November 27, 2010
How to convince your boss to let you work from home
How'd you like the snowy, icy commute this week? If you have a job that can partly be done from home but your employer has never let you telecommute, there's hope. To ask your boss for work-from-home privileges, follow these steps:
[Photo by chrstphre]
Check your corporate culture -- and history. Do other departments or managers at your company permit telecommuting? Does your boss have a history of shooting down people's requests to telecommute? Before you make your request, do a little digging so you know what to expect.
Write up a telecommuting plan. Detail the particulars of your proposed telecommuting plan in writing. The idea is to answer any questions your boss (or your boss's boss) may have about how you'll work from home -- and to build a case they'll have trouble arguing with. If you need help with your proposal, consider buying a template ($29).
Stress the business benefits. Couch your telecommuting request in the financial and productivity gains working from home will yield your department. Bosses love to hear about processes that save time and money, not that you hate your commute, you'd prefer to sleep in a couple days a week, and you think it would be really great if you could get your laundry done during the workday.
Back up your request with evidence. Articles about other businesses in your industry that have seen telecommuting boost employee morale and productivity while saving resources can help strengthen your case. Same goes for studies like this one.
Set up a home office. Your employer will have questions about where in your home you plan to work; whether you have the necessary equipment (computer, high-speed internet, dedicated phone line); if not, how you plan to get this equipment (are they footing the bill or you?); and whether you'll be able to work undisturbed during business hours (in other words, no screaming children during conference calls).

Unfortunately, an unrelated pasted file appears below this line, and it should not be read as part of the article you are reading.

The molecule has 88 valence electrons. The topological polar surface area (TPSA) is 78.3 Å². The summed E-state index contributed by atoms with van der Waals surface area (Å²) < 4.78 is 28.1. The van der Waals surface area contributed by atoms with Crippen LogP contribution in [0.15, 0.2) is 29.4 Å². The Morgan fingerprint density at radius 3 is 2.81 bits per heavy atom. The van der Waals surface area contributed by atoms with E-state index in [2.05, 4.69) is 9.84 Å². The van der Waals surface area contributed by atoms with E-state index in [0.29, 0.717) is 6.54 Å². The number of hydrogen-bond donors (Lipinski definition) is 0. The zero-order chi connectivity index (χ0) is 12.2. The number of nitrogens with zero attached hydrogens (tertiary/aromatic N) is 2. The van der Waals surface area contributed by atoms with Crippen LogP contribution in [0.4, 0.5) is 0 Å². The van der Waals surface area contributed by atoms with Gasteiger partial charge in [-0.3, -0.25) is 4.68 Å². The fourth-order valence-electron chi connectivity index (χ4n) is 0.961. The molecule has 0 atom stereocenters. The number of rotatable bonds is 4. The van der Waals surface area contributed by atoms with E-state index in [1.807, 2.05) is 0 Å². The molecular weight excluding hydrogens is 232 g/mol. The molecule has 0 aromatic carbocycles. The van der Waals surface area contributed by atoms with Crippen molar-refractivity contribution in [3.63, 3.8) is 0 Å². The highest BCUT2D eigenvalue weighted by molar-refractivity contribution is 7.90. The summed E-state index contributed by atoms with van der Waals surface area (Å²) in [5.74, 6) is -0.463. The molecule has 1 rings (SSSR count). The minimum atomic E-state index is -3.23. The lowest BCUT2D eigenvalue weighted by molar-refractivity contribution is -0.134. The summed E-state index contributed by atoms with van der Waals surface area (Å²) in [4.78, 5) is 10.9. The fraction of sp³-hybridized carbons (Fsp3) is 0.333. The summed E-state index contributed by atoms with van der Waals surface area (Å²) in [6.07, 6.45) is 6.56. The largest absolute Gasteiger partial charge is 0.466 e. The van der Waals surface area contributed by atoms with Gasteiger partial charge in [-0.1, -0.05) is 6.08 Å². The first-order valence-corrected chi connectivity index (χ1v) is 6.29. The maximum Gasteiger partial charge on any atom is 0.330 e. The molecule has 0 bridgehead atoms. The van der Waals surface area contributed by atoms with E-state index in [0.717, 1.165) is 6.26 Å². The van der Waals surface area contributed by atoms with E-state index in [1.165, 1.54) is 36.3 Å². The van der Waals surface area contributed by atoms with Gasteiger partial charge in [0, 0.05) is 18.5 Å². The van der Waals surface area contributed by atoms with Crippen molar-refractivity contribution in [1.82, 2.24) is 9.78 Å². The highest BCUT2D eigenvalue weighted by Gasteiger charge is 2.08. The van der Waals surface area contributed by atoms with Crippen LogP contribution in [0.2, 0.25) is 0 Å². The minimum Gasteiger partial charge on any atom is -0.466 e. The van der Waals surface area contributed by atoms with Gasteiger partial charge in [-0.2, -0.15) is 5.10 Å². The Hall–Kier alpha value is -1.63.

Make a plan to stay in touch. Telecommuting-adverse bosses may be afraid that if they can't see you, they'll have no way to know whether you're actually working. You can help ease their fears by telling them how you'll stay in touch throughout the course of the day when working from home -- essentially that you'll be reachable during business hours by email, IM, or phone, and that you'll respond to all urgent requests immediately and all non-urgent ones within two to four hours. Offering to update your boss on your work status at the end of each telecommuting day or week will also get you far.
Suggest a test run. Don't ask for the moon right off the bat. Request one day of telecommuting a week (or every other week) so you ease your boss into the idea. Choose a day that's normally slow at the office, preferably one during which you don't have any standing team meetings. Also suggest a trial telecommuting run of two to three months so you and your boss can assess how it's going and adjust accordingly.
Earn your boss's trust. If you're not a model employee, time to get there. If your manager isn't 100 percent certain of your ability to follow through on your promises, there's no way he or she is going to agree to you working from home. For more about how to talk to your boss about telecommuting, see this post.
Karen Burns is the author of The Amazing Adventures of Working Girl, a career guide based on her 59 jobs over 40 years in 22 cities.
Lisa Quast is a certified career coach, mentor, business consultant, former corporate executive and author based in the Seattle area.
Randy Woods writes about job-search tools, networking techniques and other tips to help you land your dream job.
Matt Youngquist is the president of Career Horizons, a career counseling firm.
Natalie Singer is a Seattle writer, editor and small-business owner.
Michelle Goodman is the author of "My So-Called Freelance Life" and "The Anti 9-to-5 Guide."
Paul Anderson helps professionals in transition find their desired employment.
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